I collect matchboxes. I say “collect” very loosely. My collection is almost entirely stuff I’ve picked off streets, and very helpfully bolstered by friends and family who pick up matchboxes for me on their travels. Maybe the fascination for matchboxes is another manifestation of my need to collect and record as a way to remember. What is on a matchbox? Who decides what goes on the ones we see? Matchboxes are snapshots of cultural behaviours and aspirations, I think.

The 100 Days of Matchboxes project was my third (and first successful) attempt at The 100 Day Project. I needed a prompt that would have the constraint of format but let me draw whatever I wanted to, without making excuses to not draw. The whole project was revelational for me as a process of making. There are some matchboxes that I definitely like more than others purely because I enjoyed watching the illustration happen, like #58. There are those that have whole memories of people and places attached to them, like #4, which is a pink flask a friend from Bahrain had. Every time she brought it out with tea, I was inexplicably flooded with a sense of home. There are others that are based off travel drawings in my sketchbooks, like #62-68 are snapshots from a trip to Anchorage, Alaska with my family, when I was surrounded by mountains and nature after years. As I look at them now, a year since the project, they reveal who I am, where I am, and are also immensely telling of how much privilege I carry.

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  • 100 Days Of Matchboxes 058
  • 100 Days Of Matchboxes 04
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Shreyas' illustrations from her100 Days of Matchboxes project

What do you look for in a commissioned work/an editorial before you say yes?

I teach full-time, so I do not rely entirely on commissioned work to sustain myself. I have the option to say no to projects that do not interest me, and I am grateful for that. I want to work on projects that voice something, that are relevant to the world we live in now – like the short comic I illustrated on sexual harassment for Akshara, or the portraits of scientists and leaders I made for Zing Tsjeng’s Forgotten Women book series.

How I get into a project is fairly the same, whether it is personal or commissioned. I read a lot, collect reference images, make drawings of and from the reference images, write notes and make scribbles. All of these are ideas and directions. Nothing is eliminated yet. I find that I need this immersion in information. The work I am happiest with has been from ideas that have marinated for a while in me. At some point, I am able to thread them together and begin giving them shape visually. The time span and intensity of these stages change massively based on what the project is (Editorial moves much faster/Comics take longer) and what the deadlines are. A self-generated project which is steeped in content can take ages for me to work through. Case in point being my last comic Maqsood-i-Kainaat, which took months to prepare for but the final 24-page comic was written and drawn in a couple of weeks.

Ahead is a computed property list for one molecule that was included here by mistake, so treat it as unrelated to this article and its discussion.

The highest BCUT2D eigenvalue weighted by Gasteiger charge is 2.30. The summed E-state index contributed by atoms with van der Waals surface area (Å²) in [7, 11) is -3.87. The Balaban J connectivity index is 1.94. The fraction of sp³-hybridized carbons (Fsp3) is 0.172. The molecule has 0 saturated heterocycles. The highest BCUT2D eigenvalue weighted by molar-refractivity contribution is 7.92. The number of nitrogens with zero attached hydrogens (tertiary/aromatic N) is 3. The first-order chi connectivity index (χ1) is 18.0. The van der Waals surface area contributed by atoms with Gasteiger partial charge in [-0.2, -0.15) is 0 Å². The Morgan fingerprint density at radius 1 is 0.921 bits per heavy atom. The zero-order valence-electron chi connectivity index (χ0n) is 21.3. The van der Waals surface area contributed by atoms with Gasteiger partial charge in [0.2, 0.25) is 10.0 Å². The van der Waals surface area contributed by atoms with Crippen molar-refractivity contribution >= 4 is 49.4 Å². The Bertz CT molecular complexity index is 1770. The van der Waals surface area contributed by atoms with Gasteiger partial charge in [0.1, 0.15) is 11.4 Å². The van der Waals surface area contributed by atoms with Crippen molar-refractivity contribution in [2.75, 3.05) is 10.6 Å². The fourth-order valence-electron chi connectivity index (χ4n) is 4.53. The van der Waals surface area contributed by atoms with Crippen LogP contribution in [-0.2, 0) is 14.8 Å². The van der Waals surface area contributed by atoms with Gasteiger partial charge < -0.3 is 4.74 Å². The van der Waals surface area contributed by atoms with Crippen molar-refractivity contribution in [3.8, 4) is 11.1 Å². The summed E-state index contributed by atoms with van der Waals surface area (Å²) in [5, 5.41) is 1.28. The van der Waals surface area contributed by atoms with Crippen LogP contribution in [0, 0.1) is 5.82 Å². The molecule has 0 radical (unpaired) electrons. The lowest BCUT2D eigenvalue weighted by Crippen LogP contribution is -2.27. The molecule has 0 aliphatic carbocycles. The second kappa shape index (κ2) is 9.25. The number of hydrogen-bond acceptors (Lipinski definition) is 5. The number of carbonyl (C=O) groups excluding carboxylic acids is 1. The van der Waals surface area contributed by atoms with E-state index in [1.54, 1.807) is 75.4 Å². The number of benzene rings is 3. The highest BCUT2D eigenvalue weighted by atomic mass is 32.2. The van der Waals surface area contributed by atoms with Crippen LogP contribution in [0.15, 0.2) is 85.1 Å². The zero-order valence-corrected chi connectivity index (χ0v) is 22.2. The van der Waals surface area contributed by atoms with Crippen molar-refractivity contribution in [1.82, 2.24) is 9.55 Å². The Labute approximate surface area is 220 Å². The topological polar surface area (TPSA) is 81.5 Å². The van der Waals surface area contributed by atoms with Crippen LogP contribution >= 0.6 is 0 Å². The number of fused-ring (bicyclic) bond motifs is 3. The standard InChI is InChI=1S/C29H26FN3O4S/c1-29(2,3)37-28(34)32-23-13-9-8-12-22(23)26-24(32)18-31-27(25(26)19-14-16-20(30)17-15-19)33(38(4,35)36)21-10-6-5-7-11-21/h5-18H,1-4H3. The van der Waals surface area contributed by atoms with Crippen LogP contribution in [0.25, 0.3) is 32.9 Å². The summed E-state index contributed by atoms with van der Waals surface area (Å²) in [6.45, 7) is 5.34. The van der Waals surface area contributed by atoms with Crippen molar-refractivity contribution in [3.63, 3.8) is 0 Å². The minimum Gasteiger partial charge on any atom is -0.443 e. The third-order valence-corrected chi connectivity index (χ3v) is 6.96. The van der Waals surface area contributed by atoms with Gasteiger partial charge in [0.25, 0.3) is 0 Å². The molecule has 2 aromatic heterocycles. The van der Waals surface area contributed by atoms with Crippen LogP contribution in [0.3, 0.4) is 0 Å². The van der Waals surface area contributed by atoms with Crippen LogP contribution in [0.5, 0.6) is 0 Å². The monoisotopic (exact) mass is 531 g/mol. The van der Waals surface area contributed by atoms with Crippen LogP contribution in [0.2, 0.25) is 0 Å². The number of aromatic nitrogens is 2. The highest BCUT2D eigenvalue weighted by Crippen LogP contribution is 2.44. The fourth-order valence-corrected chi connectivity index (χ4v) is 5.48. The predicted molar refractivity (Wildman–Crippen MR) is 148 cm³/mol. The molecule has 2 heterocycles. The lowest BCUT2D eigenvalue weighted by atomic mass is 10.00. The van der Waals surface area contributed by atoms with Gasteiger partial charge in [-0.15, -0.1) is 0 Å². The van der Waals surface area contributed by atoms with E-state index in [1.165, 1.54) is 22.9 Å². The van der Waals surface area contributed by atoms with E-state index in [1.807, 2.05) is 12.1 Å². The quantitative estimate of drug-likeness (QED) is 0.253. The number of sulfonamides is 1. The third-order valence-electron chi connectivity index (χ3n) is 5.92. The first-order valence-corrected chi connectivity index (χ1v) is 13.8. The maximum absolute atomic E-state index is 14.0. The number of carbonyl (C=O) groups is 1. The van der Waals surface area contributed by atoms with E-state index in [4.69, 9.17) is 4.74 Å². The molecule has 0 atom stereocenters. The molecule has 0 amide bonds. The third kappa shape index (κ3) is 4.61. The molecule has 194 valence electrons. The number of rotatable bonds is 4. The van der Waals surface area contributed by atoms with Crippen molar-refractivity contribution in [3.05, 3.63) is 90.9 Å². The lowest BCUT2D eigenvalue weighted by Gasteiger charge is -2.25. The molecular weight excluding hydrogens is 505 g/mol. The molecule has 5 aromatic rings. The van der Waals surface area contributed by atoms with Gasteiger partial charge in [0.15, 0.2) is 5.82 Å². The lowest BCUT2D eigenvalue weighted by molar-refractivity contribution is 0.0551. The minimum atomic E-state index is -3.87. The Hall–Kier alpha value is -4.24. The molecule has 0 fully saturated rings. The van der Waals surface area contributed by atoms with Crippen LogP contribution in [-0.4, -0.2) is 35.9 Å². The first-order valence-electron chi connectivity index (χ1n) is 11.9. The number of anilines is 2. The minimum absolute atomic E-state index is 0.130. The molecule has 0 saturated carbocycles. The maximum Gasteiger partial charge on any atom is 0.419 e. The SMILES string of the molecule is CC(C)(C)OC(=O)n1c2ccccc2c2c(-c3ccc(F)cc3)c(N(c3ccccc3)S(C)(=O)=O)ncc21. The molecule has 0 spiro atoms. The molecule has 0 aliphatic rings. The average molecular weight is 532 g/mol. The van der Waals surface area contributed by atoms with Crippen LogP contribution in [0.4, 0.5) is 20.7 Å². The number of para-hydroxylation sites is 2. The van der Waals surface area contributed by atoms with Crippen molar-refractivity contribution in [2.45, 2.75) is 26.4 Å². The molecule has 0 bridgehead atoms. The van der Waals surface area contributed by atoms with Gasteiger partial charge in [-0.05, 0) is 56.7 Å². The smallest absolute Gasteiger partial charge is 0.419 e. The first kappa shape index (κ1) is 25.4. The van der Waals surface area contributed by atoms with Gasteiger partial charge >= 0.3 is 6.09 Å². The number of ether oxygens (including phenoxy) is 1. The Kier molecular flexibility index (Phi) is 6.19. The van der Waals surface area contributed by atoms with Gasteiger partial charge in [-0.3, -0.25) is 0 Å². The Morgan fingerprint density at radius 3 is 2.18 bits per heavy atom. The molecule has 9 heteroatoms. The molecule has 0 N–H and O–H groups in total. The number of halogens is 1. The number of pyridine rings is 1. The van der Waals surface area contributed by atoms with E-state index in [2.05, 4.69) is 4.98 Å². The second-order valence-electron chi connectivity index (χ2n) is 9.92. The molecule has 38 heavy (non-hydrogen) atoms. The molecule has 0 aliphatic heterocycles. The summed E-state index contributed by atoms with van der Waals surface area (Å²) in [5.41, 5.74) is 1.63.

Shreya' comic Maqsood-i-Kainaat

Who are some of your biggest inspirations in your artistic career?

Maira Kalman’s work gave me permission to enjoy my fascination for the everyday rather than guilt myself into thinking it was boring. Amruta Patil’s comics showed me how it is possible to delve into histories and mythologies while also considering them critically. Marjane Satrapi’s Persepolis was a turning point for me in how graphic narratives could look. Christoph Niemann’s honesty about the anguish and discipline that go into image-making are daily reminders to myself when I hit a roadblock. Lastly, Chimamanda Adichie’s TED Talk The Danger of the Single Story cemented my approach to responsible storytelling.

What are you currently working on?

This past year, I moved cities and switched visas to take on a teaching position. Now that my life is a little more grounded, I’ve pulled a project out of cold storage and I’m looking forward to get that rolling soon. It’s another comic-essay that broadly deals with how we construct images of violence, examined through the lenses of visual culture and gender studies. It’s slow work, and I’m still in that early phase where I’m reading a lot and filling a wall up with sticky notes. Post summer, I’ll also be back to teaching, and am excited to refine my classes and find ways to teach myself and my students to be more fearless in image-making and storytelling.